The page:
So why predominantly market women playing football to a male audience and why in lingerie? Founder Mitch Mortaza admits “the only reason this league is getting so much attention (over other female sports) is because of the outfits “(or lack thereof). Mortaza has also admitted in interviews that the selection of female players is based on their physical appearance.”Looks are definitely a part of it. We don’t pull any punches there. We have to be able to market this sport.”
I remember going to games as a kid with my dad. He would get a beer and buy me a hotdog and we’d sit on the grass and (in those years) watch Penrith win (yes it’s been a long time). I remember those times with my dad fondly and I’m sure lots of dads today still have these footy outings with their kids. But would you take your kids to see LFL played in a stadium? Because the Brisbane entertainment centre and Allphones Arena are selling family tickets for two adults and two children ages 2 – 12 years.
And what do the male fans in America think of these women and the game? “I feel bad for the girls playing this taking it seriously. No1 but the players are even the slightest bit interested in athletic ability…” “Nude football would be better- make it happen bastards.” And Rebel Reeds at www.rebelsportsblog.com sums it up on his blog with “THE CLOSEST WE WILL GET TO LIVE STADIUM PORNO… I just would never go to a game to watch their athletic talent.”
Collective shout has commented that; “No Australian sportsman would ever accept these conditions. No Australian sportswoman should have to either.” And Jasmine Swilks writes “By asking us to strip down to our underwear to play sport, we can only assume that the Leagues do not consider women talented enough to play a sport fully clothed, and are therefore spreading a hateful message that women need to accept that their bodies (or more importantly, men’s views of their bodies) are the only way of affirming their worth on a sports field…. There is a wealth of research which links the sexualisation of women to poor body image and eating disorders, and the creation of LFL is no different. It teaches young women, men, and athletes that women have no place in sports as a ‘serious athlete’, only as a sexual object.”
However, conflicting media messages, undermining the credibility of other athletes, negative representations of body image for girls and young women in sport and the media, etc don’t seem to be on the LFL’s minds, as an enthused male reporter for National nine news informed us recently, “sure the girls know sex sells, and that’s fine by them.”
But porn stars, sexualised and sexist uniforms and promotions, poor contracts, little protection and players not being paid aside, if you are a real female footy player, why would you choose to play in the LFL? “The women who play for the league are former college-level athletes that have few other alternatives if they want to continue to compete at a high level in women’s sport… These are competitive college-level athletes looking to tap back into a national stage” was acknowledged by Mortaza in The Times.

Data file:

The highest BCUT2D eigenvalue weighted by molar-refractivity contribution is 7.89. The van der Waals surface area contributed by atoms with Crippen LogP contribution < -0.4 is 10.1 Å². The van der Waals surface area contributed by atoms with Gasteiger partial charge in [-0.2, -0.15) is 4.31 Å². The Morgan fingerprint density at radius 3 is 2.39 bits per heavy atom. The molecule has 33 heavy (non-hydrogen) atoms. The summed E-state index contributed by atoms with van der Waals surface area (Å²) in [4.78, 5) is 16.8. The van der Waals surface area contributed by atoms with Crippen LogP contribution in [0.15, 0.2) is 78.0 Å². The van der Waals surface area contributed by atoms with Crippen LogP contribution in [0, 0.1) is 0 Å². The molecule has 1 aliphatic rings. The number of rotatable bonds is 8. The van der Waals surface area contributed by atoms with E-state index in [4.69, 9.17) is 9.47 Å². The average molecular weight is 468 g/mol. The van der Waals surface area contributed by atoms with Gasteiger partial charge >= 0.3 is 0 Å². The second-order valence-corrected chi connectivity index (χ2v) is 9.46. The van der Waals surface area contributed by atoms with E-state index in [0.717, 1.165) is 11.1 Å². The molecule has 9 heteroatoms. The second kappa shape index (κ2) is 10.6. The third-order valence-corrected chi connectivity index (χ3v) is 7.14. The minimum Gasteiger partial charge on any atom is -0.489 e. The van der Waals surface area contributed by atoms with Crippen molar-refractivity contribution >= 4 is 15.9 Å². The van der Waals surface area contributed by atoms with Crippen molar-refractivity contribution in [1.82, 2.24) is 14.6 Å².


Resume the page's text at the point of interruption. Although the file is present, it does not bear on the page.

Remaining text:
This is not the case in Australia. If men and women really are interested in women’s sport we already have a large female footy playing culture, and it’s rugby not gridiron, which is evident at SportingPulse and http://www.ourfootyteam.com/women-in-league.php with teams vying for the Women's Rugby League World Cup | Facebook. We do have the opportunities to play on national and international stages unlike the American women.
The ASC and Queensland Premier Campbell Newman, in reply to concerns over LFL in Australia, have both replied that they do not recognise and therefore do not support LFL. With the ASC directing concerns to the Government and the Government directing concerns to the LFL in the USA, this leaves us with the people of Australia if we are to take action.
I know there are a lot of Australian men who want to live in a just society that respects and affords decency to women and the women you love. And this is where strength lies, not with oppression and degradation. I know there are a lot of Australian men speaking up against the controversy that is Lingerie Football League and you can have your say too.
There is a petition to Stop the Lingerie Football League in Australia through www.collectiveshout.org. In its first week we have over 1200 signatures, the first promoter has pulled out and now we need your support, as men against sexism in Australia.
Add your voice as the men of Australia and say no to Lingerie Football League by signing the petition. Let’s make Australia a supportive environment for both men and women to live in.